When I started to discover that the natural development of my love of nature was bushcrafting and all the other parts that can be part of this vast topic I naturally wanted to learn as much as I could. I had a loose bucket list in my head of things that I wanted to master or at least try and one of those ongoing things is wild foods.
I dabble with foraging in a hobbyist bushcrafter sort of way but one food that has always alluded me is squirrel. I've been on several courses and not had it as a meal and a local farm butcher said he could probably get me some but that fizzled out to nothing, and when another local farm shop charges about seven quid for a prepared vacuum packed rabbit local availability wasn't looking looking good.
JP had bagged one on the latest Woodlife Trails immersion course and he used it (and the rabbit) to give the clients an impromptu game prep demonstration.
As well as seeing the squirrel butchered it was also interesting from an anatomical point of view to see the 'positive' foot shape as opposed to the 'negative' in the ground and those lower teeth! JP was going to take them home for the pot so I explained my situation and he kindly let me blag it's right leg for a taste when I got home.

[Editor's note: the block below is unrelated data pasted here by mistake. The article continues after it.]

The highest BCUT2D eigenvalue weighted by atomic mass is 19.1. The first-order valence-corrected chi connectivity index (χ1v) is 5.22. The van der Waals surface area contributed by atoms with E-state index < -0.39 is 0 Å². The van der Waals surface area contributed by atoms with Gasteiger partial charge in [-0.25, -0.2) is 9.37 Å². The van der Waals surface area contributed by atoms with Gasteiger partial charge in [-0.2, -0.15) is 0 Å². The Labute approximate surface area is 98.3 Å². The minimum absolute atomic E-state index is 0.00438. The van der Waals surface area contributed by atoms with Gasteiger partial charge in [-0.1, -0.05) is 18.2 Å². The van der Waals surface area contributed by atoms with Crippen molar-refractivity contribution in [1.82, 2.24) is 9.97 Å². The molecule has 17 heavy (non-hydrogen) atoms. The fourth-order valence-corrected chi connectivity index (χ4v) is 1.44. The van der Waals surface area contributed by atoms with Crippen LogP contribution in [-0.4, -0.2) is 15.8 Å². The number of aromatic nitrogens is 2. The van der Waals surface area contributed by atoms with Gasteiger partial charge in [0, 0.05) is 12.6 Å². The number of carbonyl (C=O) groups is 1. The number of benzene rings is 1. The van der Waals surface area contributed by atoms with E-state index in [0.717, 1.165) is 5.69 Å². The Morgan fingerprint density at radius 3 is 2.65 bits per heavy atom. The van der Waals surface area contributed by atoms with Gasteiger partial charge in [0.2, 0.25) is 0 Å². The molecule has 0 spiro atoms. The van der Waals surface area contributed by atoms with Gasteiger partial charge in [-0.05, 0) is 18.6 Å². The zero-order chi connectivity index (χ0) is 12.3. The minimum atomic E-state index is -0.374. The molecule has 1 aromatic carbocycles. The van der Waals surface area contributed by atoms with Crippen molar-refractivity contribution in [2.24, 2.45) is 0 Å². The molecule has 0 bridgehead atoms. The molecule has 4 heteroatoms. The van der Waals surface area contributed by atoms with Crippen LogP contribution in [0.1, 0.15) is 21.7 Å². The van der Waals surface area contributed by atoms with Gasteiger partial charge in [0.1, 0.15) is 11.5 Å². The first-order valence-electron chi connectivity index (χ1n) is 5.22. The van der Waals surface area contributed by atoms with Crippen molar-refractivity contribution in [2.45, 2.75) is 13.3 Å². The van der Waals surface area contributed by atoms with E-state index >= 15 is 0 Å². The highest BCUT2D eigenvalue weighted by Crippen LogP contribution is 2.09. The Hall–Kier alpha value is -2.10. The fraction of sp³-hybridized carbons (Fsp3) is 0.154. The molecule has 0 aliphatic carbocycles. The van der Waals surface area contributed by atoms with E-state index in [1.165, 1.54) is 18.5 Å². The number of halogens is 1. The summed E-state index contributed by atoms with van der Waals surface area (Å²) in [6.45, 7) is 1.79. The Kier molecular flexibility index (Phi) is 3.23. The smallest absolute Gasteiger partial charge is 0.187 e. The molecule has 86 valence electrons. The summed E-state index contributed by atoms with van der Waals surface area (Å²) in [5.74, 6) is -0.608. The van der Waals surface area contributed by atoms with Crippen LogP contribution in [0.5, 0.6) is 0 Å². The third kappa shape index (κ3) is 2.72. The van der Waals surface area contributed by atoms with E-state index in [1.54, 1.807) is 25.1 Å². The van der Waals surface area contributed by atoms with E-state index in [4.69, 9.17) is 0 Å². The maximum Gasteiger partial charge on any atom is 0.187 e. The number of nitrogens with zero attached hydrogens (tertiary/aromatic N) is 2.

Since JP had done all the hard work all I had to do was remove the flesh from the bone. The flesh was sticky so nice uniform pieces wasn't really happening, but I managed to cut the pieces up into a usable size(ish). I oiled up a frying pan and seasoned the pieces with salt, pepper and garlic granules.
First off I cooked it to a lightly browned stage and the family tried it. Now whenever I hear the flavour described it's usually a cross between something and pork. I'd agree and we decide upon beef and pork. I then slapped it back in the pan to give it a crispy exterior and it was more like pork on it's own flavour wise.
if I ever manage to score a whole squirrel I reckon a slow cooked casserole with chicken stock (well I ain't gonna get squirrel stock cubes am I?!), mixed veg, potatoes, garlic, thyme and pearl barley would be spot on. JP, thanks for helping me tick that one off the list sir!